Comment: Shareholders should nip Welsh bid in the bud

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The Independent Online
They laughed in the valleys and in the City a few years ago when Welsh Water bought a stake in Swalec, the principality's electricity company. The idea was ill conceived as a business strategy, and terribly timed, since it was shortly after privatisation, when any bid for a Rec would have been kicked into touch by the government.

Swalec beat off Welsh Water's unwelcome attentions, and since then relations between the two have been strained, to say the least. This autumn, Swalec announced plans to hand back cash to shareholders clearly designed - despite denials all round - to pre-empt another move by Welsh Water.

No prizes for guessing what has made Iain Evans, chairman of Welsh Water, decide to try again. It must, of course, be the example of Sir Desmond Pitcher of North West Water, just over the border, who has successfully carried off Norweb to create the first multi-utility company in Britain. Mr Evans will no doubt be making the same claims about efficiency gains, joint services and the rest of it, to justify putting together two completely unsuitable businesses.

Welsh Water may have invented the idea, but North West first pushed the concept through. There have been changes on both the Swalec and Welsh Water boards since the original confrontation, and it is not a foregone conclusion that an agreed deal will be rejected out of hand. Nevertheless, the prospects for Mr Evans' plans do not look good, especially since he has been forced into an early disclosure by the Takeover Panel. There is nothing like a bit of warning to give a target company time to marshall its defences.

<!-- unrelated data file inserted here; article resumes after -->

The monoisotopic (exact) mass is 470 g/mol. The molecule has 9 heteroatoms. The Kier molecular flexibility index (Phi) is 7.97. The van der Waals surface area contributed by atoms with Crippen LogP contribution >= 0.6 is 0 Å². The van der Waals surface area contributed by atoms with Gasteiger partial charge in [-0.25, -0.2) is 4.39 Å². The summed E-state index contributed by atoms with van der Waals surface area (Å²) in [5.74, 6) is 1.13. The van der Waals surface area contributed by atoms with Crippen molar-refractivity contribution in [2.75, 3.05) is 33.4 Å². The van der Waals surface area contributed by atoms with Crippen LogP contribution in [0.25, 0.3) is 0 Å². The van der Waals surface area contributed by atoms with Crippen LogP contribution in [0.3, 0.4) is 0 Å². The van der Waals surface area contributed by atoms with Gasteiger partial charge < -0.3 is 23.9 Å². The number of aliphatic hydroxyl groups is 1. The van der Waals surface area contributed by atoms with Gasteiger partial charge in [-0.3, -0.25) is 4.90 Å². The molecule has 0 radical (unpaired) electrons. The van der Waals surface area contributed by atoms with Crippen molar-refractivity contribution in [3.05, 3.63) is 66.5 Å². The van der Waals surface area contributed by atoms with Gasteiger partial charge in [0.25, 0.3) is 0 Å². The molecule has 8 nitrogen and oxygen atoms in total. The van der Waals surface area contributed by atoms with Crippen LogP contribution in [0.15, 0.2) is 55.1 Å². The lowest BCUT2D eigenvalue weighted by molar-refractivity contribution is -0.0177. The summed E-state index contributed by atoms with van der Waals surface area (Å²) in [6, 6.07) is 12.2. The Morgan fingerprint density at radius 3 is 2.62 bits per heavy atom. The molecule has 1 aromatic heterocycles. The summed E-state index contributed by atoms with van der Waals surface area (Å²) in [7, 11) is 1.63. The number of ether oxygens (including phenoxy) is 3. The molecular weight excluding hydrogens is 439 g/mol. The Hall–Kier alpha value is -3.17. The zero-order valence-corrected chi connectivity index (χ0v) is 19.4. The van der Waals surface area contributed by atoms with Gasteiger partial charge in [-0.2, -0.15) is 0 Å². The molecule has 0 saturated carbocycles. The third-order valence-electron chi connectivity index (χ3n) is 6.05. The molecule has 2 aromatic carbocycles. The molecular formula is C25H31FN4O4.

Swalec is not the top performing Rec, and has a complicated and hilly distribution area that brings extra costs and difficulties. But value for money in a bid is probably not the determining factor in pricing a Rec now, since the fewer there are left the more their scarcity value rises. The price ticket for even beginning discussions on an agreed deal must be near 1270p a share, to match Central and South West's bid for Seeboard, but there are no signs yet of Welsh Water contemplating anything like that amount.

Once a management begins to focus not on business logic and earnings per share but on corporate aggrandisement - as in the North West takeover of Norweb - anything can happen and unfortunately often does. Empire building appears to be an infectious disease. Shareholders should nip this one in the bud before it is too late.